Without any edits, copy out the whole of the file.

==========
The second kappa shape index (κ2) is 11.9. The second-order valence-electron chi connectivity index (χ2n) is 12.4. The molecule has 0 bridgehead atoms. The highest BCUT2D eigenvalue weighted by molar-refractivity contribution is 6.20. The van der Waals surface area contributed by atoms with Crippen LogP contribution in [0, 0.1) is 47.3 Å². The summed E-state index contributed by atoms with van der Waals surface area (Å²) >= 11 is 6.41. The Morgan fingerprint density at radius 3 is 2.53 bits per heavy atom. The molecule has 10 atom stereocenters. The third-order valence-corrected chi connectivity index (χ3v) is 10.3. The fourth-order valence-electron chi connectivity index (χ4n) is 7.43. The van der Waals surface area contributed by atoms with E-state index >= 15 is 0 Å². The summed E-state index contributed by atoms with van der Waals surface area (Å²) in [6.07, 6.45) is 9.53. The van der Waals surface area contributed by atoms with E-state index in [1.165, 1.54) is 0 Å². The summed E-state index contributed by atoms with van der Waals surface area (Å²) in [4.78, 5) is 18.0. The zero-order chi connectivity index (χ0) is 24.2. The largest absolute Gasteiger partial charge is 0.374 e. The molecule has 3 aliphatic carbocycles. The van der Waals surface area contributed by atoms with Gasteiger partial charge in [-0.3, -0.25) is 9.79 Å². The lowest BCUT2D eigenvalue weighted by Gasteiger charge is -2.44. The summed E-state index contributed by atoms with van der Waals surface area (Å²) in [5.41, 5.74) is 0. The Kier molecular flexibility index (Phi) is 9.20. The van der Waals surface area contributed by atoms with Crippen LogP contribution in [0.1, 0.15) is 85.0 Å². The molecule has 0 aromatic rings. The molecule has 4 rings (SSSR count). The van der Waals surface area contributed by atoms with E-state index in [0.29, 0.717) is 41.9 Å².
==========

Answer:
The second kappa shape index (κ2) is 11.9. The second-order valence-electron chi connectivity index (χ2n) is 12.4. The molecule has 0 bridgehead atoms. The highest BCUT2D eigenvalue weighted by molar-refractivity contribution is 6.20. The van der Waals surface area contributed by atoms with Crippen LogP contribution in [0, 0.1) is 47.3 Å². The summed E-state index contributed by atoms with van der Waals surface area (Å²) >= 11 is 6.41. The Morgan fingerprint density at radius 3 is 2.53 bits per heavy atom. The molecule has 10 atom stereocenters. The third-order valence-corrected chi connectivity index (χ3v) is 10.3. The fourth-order valence-electron chi connectivity index (χ4n) is 7.43. The van der Waals surface area contributed by atoms with E-state index >= 15 is 0 Å². The summed E-state index contributed by atoms with van der Waals surface area (Å²) in [6.07, 6.45) is 9.53. The van der Waals surface area contributed by atoms with E-state index in [1.165, 1.54) is 0 Å². The summed E-state index contributed by atoms with van der Waals surface area (Å²) in [4.78, 5) is 18.0. The zero-order chi connectivity index (χ0) is 24.2. The largest absolute Gasteiger partial charge is 0.374 e. The molecule has 3 aliphatic carbocycles. The van der Waals surface area contributed by atoms with Gasteiger partial charge in [-0.3, -0.25) is 9.79 Å². The lowest BCUT2D eigenvalue weighted by Gasteiger charge is -2.44. The summed E-state index contributed by atoms with van der Waals surface area (Å²) in [5.41, 5.74) is 0. The Kier molecular flexibility index (Phi) is 9.20. The van der Waals surface area contributed by atoms with Crippen LogP contribution in [0.1, 0.15) is 85.0 Å². The molecule has 0 aromatic rings. The molecule has 4 rings (SSSR count). The van der Waals surface area contributed by atoms with E-state index in [0.29, 0.717) is 41.9 Å².